Why I Walked Out of an Interview and Will Never Regret it

After graduation, I was trying to take it easy and not jump into a full-time job, but at the same time, I was ready to start working in my field. I applied to about three jobs a week that interest me, and some called me back, and some didn’t. There was one in particular that had a great nonprofit PR description and helped the environment at the same time, which I felt I qualified perfectly for.

I got a phone call from a woman, who didn’t sound too professional, but I still called her back because I didn’t want to pass up a potential job. She asked me a few questions and then told me where the interview was being held. She also mentioned I could dress casual, which I found strange. But on the morning of the interview, I still dressed as I usually would – in fact, I thought my outfit looked really professional.

The interview was about an hour away, and she didn’t give me a landmark to look for, so when I got to the destination, I was a little confused on where I was. I finally found a small sign right next to a UPS store, which pointed to me to where I was supposed to go. The place seemed kind of sketchy to me when I walked in, and I had to go up a few flights of stairs. It also had a weird smell, and the walls reminded me of a scene out of a horror movie. I kept thinking, “Is this where I die?”, Unsure if I agreed to a fake interview or something. From that moment, I wanted to turn around, but I kept telling myself, “No, just wait and see.” I didn’t want to turn around and wonder if I would’ve liked it but by that time, I had a feeling I wouldn’t anyway.

When I walked in, a girl gave me an “application,” and there were other people in the room wearing street clothes. I didn’t care that I looked overdressed because I dressed how one should dress for an interview.

We waited for awhile, and I contemplated leaving the whole time because something just didn’t feel right. After about 10 minutes, a younger guy, about my age, walked out. I really try not to judge a book by its cover, but after doing a research paper on suspicious people, I was freaking out, especially since I noticed something in his pocket that was bulging out. It couldn’t have been a gun, but at that moment, I assumed the worst and was ready to leave.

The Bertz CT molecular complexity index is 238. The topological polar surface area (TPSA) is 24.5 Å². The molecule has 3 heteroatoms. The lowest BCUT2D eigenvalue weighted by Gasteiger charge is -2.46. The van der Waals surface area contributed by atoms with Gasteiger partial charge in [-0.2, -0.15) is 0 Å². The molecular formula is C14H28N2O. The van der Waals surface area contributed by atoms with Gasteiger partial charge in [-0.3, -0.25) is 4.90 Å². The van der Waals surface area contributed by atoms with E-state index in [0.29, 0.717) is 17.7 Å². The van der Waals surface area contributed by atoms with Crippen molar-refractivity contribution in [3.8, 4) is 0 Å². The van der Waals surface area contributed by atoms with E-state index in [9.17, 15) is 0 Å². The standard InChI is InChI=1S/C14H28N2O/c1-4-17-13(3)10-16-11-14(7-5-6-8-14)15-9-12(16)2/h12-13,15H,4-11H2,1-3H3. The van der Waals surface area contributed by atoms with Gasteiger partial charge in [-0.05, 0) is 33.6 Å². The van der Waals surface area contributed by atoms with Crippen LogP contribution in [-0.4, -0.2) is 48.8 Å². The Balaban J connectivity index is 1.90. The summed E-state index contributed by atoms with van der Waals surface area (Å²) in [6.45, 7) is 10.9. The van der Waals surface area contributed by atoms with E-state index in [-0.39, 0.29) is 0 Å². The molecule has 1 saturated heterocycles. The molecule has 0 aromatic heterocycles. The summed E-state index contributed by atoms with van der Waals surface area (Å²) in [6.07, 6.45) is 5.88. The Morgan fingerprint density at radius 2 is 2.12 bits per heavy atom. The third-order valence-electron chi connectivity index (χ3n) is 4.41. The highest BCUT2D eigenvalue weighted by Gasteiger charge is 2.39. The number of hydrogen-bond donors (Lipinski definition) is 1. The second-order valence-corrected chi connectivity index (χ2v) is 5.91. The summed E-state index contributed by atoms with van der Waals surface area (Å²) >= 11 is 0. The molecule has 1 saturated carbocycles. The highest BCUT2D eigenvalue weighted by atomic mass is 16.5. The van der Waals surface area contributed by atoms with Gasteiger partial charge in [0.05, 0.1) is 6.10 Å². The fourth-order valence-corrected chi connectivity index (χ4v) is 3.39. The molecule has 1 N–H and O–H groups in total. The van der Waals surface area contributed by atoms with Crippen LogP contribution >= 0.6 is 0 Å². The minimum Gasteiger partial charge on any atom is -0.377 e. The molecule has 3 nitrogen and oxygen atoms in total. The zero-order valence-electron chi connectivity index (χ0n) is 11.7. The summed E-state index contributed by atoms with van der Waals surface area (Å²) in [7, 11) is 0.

The interview ended up being a group interview and a one-on-one interview. We all had to introduce ourselves and what not after he talked about the organization. It was a little weird to me because I’m so used to a one-on-one interview.

After the group interview, he took us into his office to talk one-on-one. I ended up being first. He was friendly, and we had a few things in common, such as the colleges we went to. He proceeded to talk more about the organization and asked me questions, such as where I saw myself working. I was completely honest the whole time, and after I had told him where I saw myself working, I knew I was wasting not only my time but his time in that room. I was going to finish the interview, but during an answer to one of his questions, I had word vomit come out of my mouth saying, “I’m sorry, but I don’t want to waste your time anymore. This is not where I see myself working”. He looked surprised, but we shook hands, and I walked right out.

It was an awkward situation by far and maybe a little embarrassing at first, but I don’t regret it and here’s why: passion.

I knew the moment I got to the interview, something felt off. The whole time I was freaking out because I couldn’t take it seriously. Even the actual job duties and pay did not see right to me once the guy explained it. There was absolutely no passion for this potential job at all, and that’s exactly why I had to walk out.

If I am going to do something, I want to put my whole heart into it. I am a passionate person, not in only in love and relationships, but in jobs; I have to feel good about what I am doing and be all in.

I think having passion and determination for a job can only help you succeed more. There’s no reason we should be driving to and from a job we can’t stand if we only get one life. In fact, there would be no real reason to drive to and from a job we can’t stand even if we got more than one life. Time is not always guaranteed, which means we have to be somewhat to picky with where we decide to work and not settle for something we don’t like.

Sometimes we have to suck it up for part-time grocery store jobs, where rude customers try to ruin your day to get through college, but I think when we are about to start our career after college, it’s a little different. Having a passion for your career will make it easier to wake up in the morning and go to it. It shouldn’t feel like work, and if it does, then maybe we need to rethink what we’re doing in life. Life is too short to not be passionate about all the things in our life, especially one we may spend 40+ hours a week at.

 

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